Most film people know Carolee Schneemann as the creator of a pioneering piece of avant-garde filmmaking: Fuses (1967). She used a hand held camera, striking color effects, expressive editing, evocative sound and her own naked body to celebrate sexuality in a direct, sensous way. Throughout the short film she and her partner (the composer, James Tenney) make love. Far from pornographic, it is a loving, engaging tribute to the body, the act of making love and to cinema.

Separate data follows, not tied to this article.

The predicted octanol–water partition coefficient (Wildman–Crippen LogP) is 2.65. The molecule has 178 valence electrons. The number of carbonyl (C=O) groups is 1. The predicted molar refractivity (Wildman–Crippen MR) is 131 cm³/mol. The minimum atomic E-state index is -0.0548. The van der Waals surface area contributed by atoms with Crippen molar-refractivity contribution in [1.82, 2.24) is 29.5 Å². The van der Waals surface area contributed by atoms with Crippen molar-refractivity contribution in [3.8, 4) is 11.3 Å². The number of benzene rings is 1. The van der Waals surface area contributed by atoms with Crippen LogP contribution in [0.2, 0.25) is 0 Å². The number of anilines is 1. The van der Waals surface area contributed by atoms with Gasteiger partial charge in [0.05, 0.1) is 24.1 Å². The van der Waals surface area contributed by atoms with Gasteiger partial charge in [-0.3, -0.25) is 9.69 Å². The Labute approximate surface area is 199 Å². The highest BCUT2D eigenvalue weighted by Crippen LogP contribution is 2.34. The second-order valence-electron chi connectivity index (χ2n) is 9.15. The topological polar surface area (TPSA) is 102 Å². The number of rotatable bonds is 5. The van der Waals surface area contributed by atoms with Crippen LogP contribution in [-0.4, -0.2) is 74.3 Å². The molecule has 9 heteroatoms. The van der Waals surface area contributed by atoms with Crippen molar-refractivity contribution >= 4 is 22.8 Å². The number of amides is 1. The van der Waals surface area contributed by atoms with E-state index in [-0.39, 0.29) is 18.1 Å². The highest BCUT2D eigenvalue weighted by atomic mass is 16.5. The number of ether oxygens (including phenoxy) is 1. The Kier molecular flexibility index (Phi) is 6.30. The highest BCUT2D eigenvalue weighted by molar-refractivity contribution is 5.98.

Beyond that Carolee Schneemann is not very well known but now we have Marielle Nitoslawska’s Breaking the Frame ) (2012), a feature length profile of Schneemann and her massive achievements as a performance artist, painter, and filmmaker over five decades. Schneemann proves a highly articulate guide to her own work and life. It’s a fascinating life, based on a farm from which she simply went further, more often and more daringly than many of those in the hot house climate of the great art cities of New York, Berlin, and Paris. Perhaps too far and too fast. A close friend of Stan Brakhage and a generation behind Maya Deren she has been a true pioneer since the 1960s but remains overshadowed by both of them and by the wry, far more ironic film work of someone like Andy Warhol. Unlike Warhol, Schneemann lacked a savy business sense and clearly was drawn far more to her art than her celebrity. She never gained the recognition she was clearly due. But the film is far less a lament than a celebration. Still active, the film serves as a superb introduction to her work and life on its multiple, complex levels.